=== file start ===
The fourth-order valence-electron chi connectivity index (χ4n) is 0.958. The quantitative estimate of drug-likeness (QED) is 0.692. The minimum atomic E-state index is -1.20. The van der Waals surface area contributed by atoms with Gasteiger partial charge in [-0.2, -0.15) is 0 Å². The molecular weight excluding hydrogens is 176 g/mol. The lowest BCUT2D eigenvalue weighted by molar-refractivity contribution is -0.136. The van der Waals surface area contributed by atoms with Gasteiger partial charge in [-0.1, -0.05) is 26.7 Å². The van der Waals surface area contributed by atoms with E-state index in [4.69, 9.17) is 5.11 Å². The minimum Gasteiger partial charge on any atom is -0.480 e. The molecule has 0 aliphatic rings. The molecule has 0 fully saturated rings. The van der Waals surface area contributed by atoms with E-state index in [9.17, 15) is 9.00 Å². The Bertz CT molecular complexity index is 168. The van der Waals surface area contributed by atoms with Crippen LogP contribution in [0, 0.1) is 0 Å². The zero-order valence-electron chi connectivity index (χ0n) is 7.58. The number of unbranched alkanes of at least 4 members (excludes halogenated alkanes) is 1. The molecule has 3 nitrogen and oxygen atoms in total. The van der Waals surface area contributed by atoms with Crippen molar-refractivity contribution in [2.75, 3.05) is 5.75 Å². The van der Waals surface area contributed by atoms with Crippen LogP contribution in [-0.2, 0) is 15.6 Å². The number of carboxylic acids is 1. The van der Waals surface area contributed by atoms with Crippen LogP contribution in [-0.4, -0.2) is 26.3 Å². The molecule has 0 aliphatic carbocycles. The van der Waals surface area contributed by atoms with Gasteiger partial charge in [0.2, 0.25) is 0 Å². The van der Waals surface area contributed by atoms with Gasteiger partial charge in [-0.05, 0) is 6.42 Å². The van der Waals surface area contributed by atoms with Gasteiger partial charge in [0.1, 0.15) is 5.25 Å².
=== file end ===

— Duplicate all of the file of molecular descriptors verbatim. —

The fourth-order valence-electron chi connectivity index (χ4n) is 0.958. The quantitative estimate of drug-likeness (QED) is 0.692. The minimum atomic E-state index is -1.20. The van der Waals surface area contributed by atoms with Gasteiger partial charge in [-0.2, -0.15) is 0 Å². The molecular weight excluding hydrogens is 176 g/mol. The lowest BCUT2D eigenvalue weighted by molar-refractivity contribution is -0.136. The van der Waals surface area contributed by atoms with Gasteiger partial charge in [-0.1, -0.05) is 26.7 Å². The van der Waals surface area contributed by atoms with E-state index in [4.69, 9.17) is 5.11 Å². The minimum Gasteiger partial charge on any atom is -0.480 e. The molecule has 0 aliphatic rings. The molecule has 0 fully saturated rings. The van der Waals surface area contributed by atoms with E-state index in [9.17, 15) is 9.00 Å². The Bertz CT molecular complexity index is 168. The van der Waals surface area contributed by atoms with Crippen LogP contribution in [0, 0.1) is 0 Å². The zero-order valence-electron chi connectivity index (χ0n) is 7.58. The number of unbranched alkanes of at least 4 members (excludes halogenated alkanes) is 1. The molecule has 3 nitrogen and oxygen atoms in total. The van der Waals surface area contributed by atoms with Crippen molar-refractivity contribution in [2.75, 3.05) is 5.75 Å². The van der Waals surface area contributed by atoms with Crippen LogP contribution in [-0.2, 0) is 15.6 Å². The number of carboxylic acids is 1. The van der Waals surface area contributed by atoms with Crippen LogP contribution in [-0.4, -0.2) is 26.3 Å². The molecule has 0 aliphatic carbocycles. The van der Waals surface area contributed by atoms with Gasteiger partial charge in [0.2, 0.25) is 0 Å². The van der Waals surface area contributed by atoms with Gasteiger partial charge in [-0.05, 0) is 6.42 Å². The van der Waals surface area contributed by atoms with Gasteiger partial charge in [0.1, 0.15) is 5.25 Å².